It's August. Well, almost. The football team reports in just a week or so for fall camp. So naturally, it's time for some serious positional breakdowns. But you can read those anywhere, and of course we here at And The Valley Shook like to stand out. And occasionally break out into song. This means you, dear reader, get some musical accompaniment.
We started with the obvious weakness of 2009, so let's move over to the obvious strength of 2010: the LSU Defensive Backfield.
When you have Patrick Peterson in your secondary, this song becomes appropriate. He practically cuts off one side of the field on his own. You run out of superlatives to discuss No. 7, and I'm not going to drone on about him. The man is simply the best at what he does. He's the only cornerback I've ever seen a team try to avoid in the running game in addition to the passing game. Expect him to make a run at postseason honors this year, and possibly even become LSU's full-time punt returner.
Though LSU returns just two starters (safety Brandon Taylor and cornerback Patrick Peterson), there's actually quite a bit of experience returning in the secondary this season. Morris Claiborne will step into the other corner spot in place of Chris Hawkins after a true freshman year of mop-up duty, and fifth-year senior Jai Eugene is currently slated to start at free safety - though it wouldn't be shocking to see that change. Behind them are veterans like Ron Brooks and Ryan St. Julien, with freshmen Craig Loston and Tyrann Mathieu expected to see some playing time.
Taylor had a solid, if unspectacular, first year at the strong safety spot last season with 41 tackles, two picks and four more pass break-ups. Given that the move to safety was something of a surprise last August, that's not bad. Taylor's continued to add some size this offseason, and laid a couple of nice hits in the spring game. If he can learn to anticipate and recognize route combinations, he could become a dangerous player.
Claiborne was an almost completely unknown recruit in the 2009 class but he quickly made a name for himself last season, winning a backup corner job in camp. A former high school quarterback out of Fair Park High School in Shreveport, the 5-11, 180-pounder was also won a state title with a 10.76 100-meter dash time, and it didn't take long before that athleticism was evident. But he'll need to get the finer mental points of his game down quickly, because he can likely expect a lot of passes his way so long as Peterson's on the other side.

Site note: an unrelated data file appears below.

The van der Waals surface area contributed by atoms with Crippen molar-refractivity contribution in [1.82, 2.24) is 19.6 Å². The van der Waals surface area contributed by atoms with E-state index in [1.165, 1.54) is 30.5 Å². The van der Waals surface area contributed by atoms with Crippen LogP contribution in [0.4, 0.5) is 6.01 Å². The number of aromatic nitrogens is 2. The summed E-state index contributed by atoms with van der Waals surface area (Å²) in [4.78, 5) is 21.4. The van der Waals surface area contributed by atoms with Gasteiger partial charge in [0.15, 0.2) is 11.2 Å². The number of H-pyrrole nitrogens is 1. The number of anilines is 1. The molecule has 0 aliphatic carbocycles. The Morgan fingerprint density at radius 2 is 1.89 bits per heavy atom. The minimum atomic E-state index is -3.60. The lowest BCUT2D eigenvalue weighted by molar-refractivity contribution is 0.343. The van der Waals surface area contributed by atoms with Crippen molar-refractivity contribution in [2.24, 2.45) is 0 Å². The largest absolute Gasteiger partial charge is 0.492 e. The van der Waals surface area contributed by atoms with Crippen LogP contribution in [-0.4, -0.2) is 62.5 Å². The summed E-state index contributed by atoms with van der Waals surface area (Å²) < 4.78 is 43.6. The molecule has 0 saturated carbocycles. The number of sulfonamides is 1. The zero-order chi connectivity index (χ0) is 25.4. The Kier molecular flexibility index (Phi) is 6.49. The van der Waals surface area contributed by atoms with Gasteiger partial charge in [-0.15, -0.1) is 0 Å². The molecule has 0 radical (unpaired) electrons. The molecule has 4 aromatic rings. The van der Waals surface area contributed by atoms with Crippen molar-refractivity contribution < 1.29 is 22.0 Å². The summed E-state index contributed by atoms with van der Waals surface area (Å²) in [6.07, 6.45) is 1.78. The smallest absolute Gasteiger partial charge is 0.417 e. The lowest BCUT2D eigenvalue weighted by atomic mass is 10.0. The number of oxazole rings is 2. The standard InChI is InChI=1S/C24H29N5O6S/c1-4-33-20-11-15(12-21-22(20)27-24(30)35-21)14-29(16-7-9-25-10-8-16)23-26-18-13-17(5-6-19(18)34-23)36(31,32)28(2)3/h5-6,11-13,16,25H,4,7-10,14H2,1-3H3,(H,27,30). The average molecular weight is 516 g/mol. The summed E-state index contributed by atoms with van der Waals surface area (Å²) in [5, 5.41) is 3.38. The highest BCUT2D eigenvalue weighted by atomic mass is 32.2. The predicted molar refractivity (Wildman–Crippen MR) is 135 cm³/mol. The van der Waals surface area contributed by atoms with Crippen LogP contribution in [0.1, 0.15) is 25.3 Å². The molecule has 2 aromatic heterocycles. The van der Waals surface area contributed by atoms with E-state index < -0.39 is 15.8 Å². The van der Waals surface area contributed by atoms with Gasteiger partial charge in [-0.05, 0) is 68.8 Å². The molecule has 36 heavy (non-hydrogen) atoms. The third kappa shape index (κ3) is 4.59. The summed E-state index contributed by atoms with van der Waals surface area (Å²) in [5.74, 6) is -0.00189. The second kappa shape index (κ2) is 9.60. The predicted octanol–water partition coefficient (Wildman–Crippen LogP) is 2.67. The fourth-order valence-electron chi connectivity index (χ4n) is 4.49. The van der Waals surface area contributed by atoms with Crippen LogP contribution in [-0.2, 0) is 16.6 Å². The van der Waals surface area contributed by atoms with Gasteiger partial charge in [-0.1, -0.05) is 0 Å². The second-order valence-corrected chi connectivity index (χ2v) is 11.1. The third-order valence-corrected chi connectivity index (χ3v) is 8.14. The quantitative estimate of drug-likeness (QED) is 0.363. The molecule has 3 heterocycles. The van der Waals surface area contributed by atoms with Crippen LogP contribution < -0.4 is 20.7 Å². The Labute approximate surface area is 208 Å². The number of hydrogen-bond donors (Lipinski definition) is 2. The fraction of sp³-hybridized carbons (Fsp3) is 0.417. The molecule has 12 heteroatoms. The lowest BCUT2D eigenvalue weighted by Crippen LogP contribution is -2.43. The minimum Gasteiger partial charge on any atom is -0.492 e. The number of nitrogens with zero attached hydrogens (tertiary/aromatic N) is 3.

Jai Eugene currently tops the depth chart at free safety after four years as a cornerback. A former five-star prospect and the subject of a heated recruiting battle between LSU and Michigan (which some say is a big reason for the bad blood between Les Miles and Lloyd Carr), Eugene's struggled to get on the field beyond special teams. At corner he had a tendency to look lost at times, struggling particularly with reaction time when it came to turning and running with receivers. But he does have decent speed and has been a steady tackler, so free safety in John Chavis' defense might not be a bad fit at all. He'll play a lot of center field, which can allow him to see the ball and not worry about the man quite so much.
But, don't assume he's going to hold on to that job either. A year ago Ron Brooks was projected to be one of the starting safeties after a spring of rave reviews, and within a day or two he was on the bench with Taylor taking his spot. It wouldn't shock me to see Craig Loston take over, or maybe even take the strong safety spot with Taylor moving over to free. Either way, expect three or maybe even four guys to see the field at the safety spots.
What is there to like?
Have I mentioned that Patrick Peterson is playing cornerback for the Tigers this year? Because Patrick Peterson is totally playing cornerback for the Tigers this year.
2. Taylor's not getting a lot of publicity now, but I think with just a natural year of progression (i.e. just the standard level of improvement you would expect from a new starter) he can become a pretty good safety. And if he takes a major leap forward, this secondary officially becomes scary.
3. True freshman Tyrann Mathieu's recruitment started slow, but he exploded on the summer camp circuit to earn a four-star rating from Rivals. He's a little undersized at about 5-9 and 175, but his change-of-direction skills and reflexes earned him recognition as one of the country's best man-to-man cover prospects. Scuttlebutt from the summer workouts has been that he's expected to see the field this season.
What is there to worry about?
1. People are excited about Claiborne for good reason, but he's going to have to get on the ball quickly. As long as you're playing corner next to No. 7, you're going to be "the other guy" and offenses are going to try him early and often. Expect some growing pains.
2. Craig Loston managed to secure a medical redshirt for last season, so he'll have three more seasons after this one to get on the field, but the sooner the better. As I've said before, I definitely think Eugene can be a competent safety, but I don't think there's any question the best scenario would be if Loston explodes in camp and takes the job over. He's got a size advantage over Eugene for run defense, and just has that look of a natural athlete. But can his work ethic catch up to that ability?
3. As I said in the offensive line preview - everything starts up front in football. Even the best secondary can only cover for so long. And while I'm excited about the defensive line's potential ability to get pressure, that "potential" word is always a bitch of a caveat.